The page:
Traditionally, elephants in Thailand were used as working animals in forestry. With the ban on deforestation, many mahouts – the elephant keepers and trainers – became unemployed.
In order to be able to continuing feeding their families and animals, many of them increasingly focus on tourism.
Elephant camps have therefore emerged in many places that are problematic in terms of animal welfare:
- the husbandry conditions of the pachyderms are inadequate in most cases
- elephants are displayed when engaging in unnatural behaviours such as painting and other tricks.
- riding elephants and direct contact with the wild animals poses risks for both humans and animals
The relationship of mahouts to their elephants is one the one hand marked by respect and appreciation for the animals, whereas, the use of pointed elephant hooks, blows, chains and other restraints may take place during training on the other.
What DER Touristik Does
High Animal Welfare Standards in the Travel Programmes
In close cooperation with our Group-owned destination agency Go Vacation, we are working on solutions for products with elephants. Products that do not comply with the minimum requirements of our Animal Welfare Guideline have been completely removed from the programmes of our tour operator brands, such as elephant riding or entertainment shows. Instead, we have integrated products into the travel programme that ensure high standards.
Changing our travel products is sometimes a lengthy and small-scale process, but it is worth it for people and animals! Joint work on improvements to existing products with our partners is one dimension. While we would also like to create and foster alternatives to change awareness and offer customers travel programmes they can book with a clear conscience. That is why we are promoting innovative, animal-friendly, exemplary projects and products by incorporating them in our product portfolio, advertising them or supporting them in other ways.
Raising the Awareness of and Involving Partners – Including Exemplary Products in the Product Portfolio
When improving standards, we focus on a few local providers whose awareness we raise on the issue and with whom we enhance husbandry standards and other aspects of animal welfare.
In joint forces with the animal protection organisation “World Animal Protection” and other industry members, we have launched the pilot project “Building an Elephant Friendly Future”. Local providers should experience that their commitment is worth it for them and is rewarded and accepted by both tourists and customers.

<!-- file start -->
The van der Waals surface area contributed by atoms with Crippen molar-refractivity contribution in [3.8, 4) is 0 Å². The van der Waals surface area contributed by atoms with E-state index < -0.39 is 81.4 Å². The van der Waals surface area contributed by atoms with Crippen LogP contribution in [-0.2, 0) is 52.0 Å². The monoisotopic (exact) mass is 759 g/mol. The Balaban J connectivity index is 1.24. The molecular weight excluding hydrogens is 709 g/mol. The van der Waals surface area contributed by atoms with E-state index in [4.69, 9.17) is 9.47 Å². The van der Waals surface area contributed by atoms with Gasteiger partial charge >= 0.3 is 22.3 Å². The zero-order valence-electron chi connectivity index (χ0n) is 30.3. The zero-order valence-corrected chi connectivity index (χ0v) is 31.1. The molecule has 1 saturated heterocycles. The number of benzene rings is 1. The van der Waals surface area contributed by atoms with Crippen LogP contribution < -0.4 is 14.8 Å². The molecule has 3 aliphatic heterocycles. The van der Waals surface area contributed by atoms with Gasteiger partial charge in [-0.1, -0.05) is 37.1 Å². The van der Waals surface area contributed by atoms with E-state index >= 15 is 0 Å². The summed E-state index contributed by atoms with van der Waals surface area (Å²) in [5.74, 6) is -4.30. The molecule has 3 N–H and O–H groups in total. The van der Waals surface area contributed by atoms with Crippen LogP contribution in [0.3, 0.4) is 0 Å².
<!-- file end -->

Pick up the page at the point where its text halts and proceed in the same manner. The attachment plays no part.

One example is the ChangChill Elephant Camp in Thailand. There, they have succeeded in combining species-appropriate husbandry with the interest of visitors in elephants. Direct contact such as elephant riding, feeding or bathing was banned for the welfare of animals. Instead, visitors can now observe the elephant at their leisure from a platform or fill snack bars where the pachyderms could help themselves. This is how animal welfare in tourism can succeed and sustainability pays off for all sides in the end.
The Aegean Marine Life Sanctuary Project on Lipsi Island in Greece is dedicated to the protection of marine mammals. Dolphins, seals and turtles previously kept in captivity become acquainted with species-appropriate habitats for the first time in this new and unique marine sanctuary. Injured or stranded animals from the wild receive medical assistance.
Given that a return to the wild is often no longer possible, the animals can spend their “retirement” in the natural surroundings of a demarcated sanctuary on the island coast. The target of the project, funded by the DER Touristik Foundation since 2019, is not only to protect and conserve marine mammals, but also to raise awareness of animal welfare, for example through educational programmes for the local population and tourists.
A best practice example for responsible whale watching is the “Whales the Gentle Way” excursion offered by DER Touristik in the waters surrounding Tenerife and La Gomera. Since January 2021, the coastal waters have been a certified whale heritage site, where pilot whales, bottlenose dolphins and 21 other species of marine mammals enjoy being observed. Led by knowledgeable guides, guests discover astonishing facts about the animals and their habitat.
To avoid disturbing the animals as much as possible, the boats are particularly quiet, are powered in an environmentally friendly way and are equipped with the latest technology. This includes cameras in the roof and in the hull of the boats as well as so-called hydrophones with which the whales can be heard. Safety, comfort and environmentally friendly care for guests on board round off the excursion.